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COSLA chief warns cuts would result in 'severe consequences' for jobs
The Convention of Scottish Local Authorities (Cosla) has said that any more cuts to local government funding will result in "severe consequences'' for jobs across the country.
Speaking in advance of the Scottish Government laying out its spending plans for next year, Cola president and Councillor David O'Neill said that certain ``political choices'' which lead to job cuts would have a ``detrimental'' impact on local economies and communities.
In November, a forecast by the Accounts Commission predicted that Scotland's councils could be facing a shortfall of more than £550 million in just two years' time.
Mr O'Neill said: "There were 7,000 job losses arising from the £350 million cut to Scottish councils last year.
"A further reduction in budget of similar proportions, on an already reduced base, will have even more severe consequences for job losses in councils and have a wider knock on effect for jobs within communities.
"The Scottish Government needs to remember that in many areas the council is the largest employer and therefore a cut in council jobs has a devastating knock on effect for people and local economies.
"Any further reductions in funding for councils, combined with an expectation that statutory services such as education and social care are maintained, can only mean a disproportionate reduction in discretionary services such as economic development.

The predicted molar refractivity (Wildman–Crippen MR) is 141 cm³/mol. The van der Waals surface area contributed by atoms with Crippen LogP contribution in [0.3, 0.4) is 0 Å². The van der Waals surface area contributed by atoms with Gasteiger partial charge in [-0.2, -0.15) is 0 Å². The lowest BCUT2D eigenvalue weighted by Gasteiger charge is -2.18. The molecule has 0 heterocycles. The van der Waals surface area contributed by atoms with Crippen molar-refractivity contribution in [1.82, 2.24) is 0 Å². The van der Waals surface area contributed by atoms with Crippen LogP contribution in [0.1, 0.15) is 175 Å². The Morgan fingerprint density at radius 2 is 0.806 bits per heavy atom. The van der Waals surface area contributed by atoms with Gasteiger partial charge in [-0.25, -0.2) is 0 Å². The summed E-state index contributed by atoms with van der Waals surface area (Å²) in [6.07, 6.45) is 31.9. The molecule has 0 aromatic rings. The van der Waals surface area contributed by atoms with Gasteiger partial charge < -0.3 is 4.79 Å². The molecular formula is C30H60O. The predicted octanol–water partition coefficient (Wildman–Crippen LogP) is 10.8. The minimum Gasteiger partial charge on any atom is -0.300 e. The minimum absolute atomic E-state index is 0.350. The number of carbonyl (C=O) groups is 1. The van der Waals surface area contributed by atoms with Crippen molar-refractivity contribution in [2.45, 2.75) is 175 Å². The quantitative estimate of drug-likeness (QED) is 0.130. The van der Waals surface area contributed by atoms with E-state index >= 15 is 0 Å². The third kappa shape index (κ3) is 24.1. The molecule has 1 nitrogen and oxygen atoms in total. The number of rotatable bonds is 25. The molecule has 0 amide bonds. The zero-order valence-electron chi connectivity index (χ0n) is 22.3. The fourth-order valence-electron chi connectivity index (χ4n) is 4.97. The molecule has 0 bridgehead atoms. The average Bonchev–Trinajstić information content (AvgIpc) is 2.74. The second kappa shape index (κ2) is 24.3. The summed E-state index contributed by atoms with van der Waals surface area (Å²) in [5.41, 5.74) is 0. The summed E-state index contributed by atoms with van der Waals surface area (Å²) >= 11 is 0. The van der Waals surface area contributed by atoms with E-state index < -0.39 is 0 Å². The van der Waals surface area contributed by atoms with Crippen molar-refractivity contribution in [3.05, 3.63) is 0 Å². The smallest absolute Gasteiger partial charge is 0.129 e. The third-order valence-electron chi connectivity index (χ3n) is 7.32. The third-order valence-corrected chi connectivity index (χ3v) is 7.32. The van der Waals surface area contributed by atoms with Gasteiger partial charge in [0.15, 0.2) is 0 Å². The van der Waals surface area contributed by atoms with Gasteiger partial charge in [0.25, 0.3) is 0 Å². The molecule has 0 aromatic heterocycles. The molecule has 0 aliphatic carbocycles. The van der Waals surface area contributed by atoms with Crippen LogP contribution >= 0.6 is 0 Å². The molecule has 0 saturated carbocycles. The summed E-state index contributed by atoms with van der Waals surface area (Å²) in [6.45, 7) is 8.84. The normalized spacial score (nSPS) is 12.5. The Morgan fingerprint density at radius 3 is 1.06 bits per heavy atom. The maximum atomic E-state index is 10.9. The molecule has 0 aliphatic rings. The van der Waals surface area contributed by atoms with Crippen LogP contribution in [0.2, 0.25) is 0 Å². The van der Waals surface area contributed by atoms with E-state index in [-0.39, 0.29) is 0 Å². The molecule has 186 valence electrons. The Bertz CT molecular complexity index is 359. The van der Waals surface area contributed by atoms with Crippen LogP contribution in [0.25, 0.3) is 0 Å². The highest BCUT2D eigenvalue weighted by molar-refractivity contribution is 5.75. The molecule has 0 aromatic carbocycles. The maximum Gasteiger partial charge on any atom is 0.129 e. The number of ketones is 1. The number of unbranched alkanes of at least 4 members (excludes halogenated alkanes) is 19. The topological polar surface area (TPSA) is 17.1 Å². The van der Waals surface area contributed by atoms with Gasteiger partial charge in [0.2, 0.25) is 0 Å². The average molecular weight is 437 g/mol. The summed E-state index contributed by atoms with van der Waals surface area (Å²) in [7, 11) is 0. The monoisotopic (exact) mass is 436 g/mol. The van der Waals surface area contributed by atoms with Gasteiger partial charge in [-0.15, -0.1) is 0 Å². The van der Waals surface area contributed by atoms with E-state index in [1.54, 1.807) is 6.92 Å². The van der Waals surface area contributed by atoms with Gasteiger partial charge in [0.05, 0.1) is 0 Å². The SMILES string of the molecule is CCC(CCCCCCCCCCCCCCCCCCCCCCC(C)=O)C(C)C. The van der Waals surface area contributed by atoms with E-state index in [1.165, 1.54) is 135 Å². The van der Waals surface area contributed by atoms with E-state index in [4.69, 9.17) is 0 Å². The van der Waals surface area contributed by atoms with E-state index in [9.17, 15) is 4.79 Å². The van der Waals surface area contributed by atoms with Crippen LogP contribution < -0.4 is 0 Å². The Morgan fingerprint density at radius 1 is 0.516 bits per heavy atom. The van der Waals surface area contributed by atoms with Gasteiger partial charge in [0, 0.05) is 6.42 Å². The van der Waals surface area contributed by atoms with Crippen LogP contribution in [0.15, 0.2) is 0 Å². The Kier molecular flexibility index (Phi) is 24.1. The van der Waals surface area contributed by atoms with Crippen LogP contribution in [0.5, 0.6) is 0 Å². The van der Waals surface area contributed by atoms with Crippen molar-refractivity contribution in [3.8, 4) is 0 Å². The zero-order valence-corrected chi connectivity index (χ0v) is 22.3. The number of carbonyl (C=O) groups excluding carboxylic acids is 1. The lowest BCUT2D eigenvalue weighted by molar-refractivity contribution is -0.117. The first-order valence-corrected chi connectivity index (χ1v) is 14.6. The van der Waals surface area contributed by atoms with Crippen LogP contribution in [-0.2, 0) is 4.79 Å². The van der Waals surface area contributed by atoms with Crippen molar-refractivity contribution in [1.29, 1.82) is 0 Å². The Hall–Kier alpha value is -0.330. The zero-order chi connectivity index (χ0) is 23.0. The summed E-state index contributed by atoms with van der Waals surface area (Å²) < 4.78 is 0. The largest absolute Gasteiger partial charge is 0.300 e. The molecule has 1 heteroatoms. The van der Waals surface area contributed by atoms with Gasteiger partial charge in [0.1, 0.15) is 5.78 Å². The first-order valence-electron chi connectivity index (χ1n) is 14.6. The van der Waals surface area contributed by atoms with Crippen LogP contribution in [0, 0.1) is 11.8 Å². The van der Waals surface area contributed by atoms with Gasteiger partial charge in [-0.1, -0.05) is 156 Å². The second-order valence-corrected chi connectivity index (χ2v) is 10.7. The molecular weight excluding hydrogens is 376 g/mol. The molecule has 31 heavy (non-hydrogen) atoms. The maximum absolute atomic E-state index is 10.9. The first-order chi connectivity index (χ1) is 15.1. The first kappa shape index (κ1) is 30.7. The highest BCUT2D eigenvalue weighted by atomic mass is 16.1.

"A reduction in that support can only mean much less opportunity for job creation and a reduced opportunity to tackle inequality. This will have a detrimental impact on the local economies affected, especially in many areas still suffering from the financial downturn.''
In response to the comments, a Scottish Government spokeswoman said: ``Audit Scotland last week published their independent report into council finances and found that local government had experienced the same reduction in funding as was imposed on the Scottish Government by Westminster.
"It is therefore clear that local government has been treated very fairly despite the cuts to the Scottish Budget from the UK Government.
"Local government finance settlements were maintained in Scotland on a like for like basis over the period 2012-16 with extra money for new responsibilities resulting in total settlements of £10.8 billion in 2014-15 and of over #10.85 billion in 2015-16.
"Taking into account the addition of the #250 million to support the integration of health and social care, the overall reduction in 2016-17 funding equates to less than 1% of local government's total estimated expenditure in 2016-17. We remain committed to engaging Cosla in further dialogue on a range of issues.
"The Finance Secretary will publish the Scottish Draft Budget later this month that will support our economy, tackle inequality and provide high-quality public services for all.''
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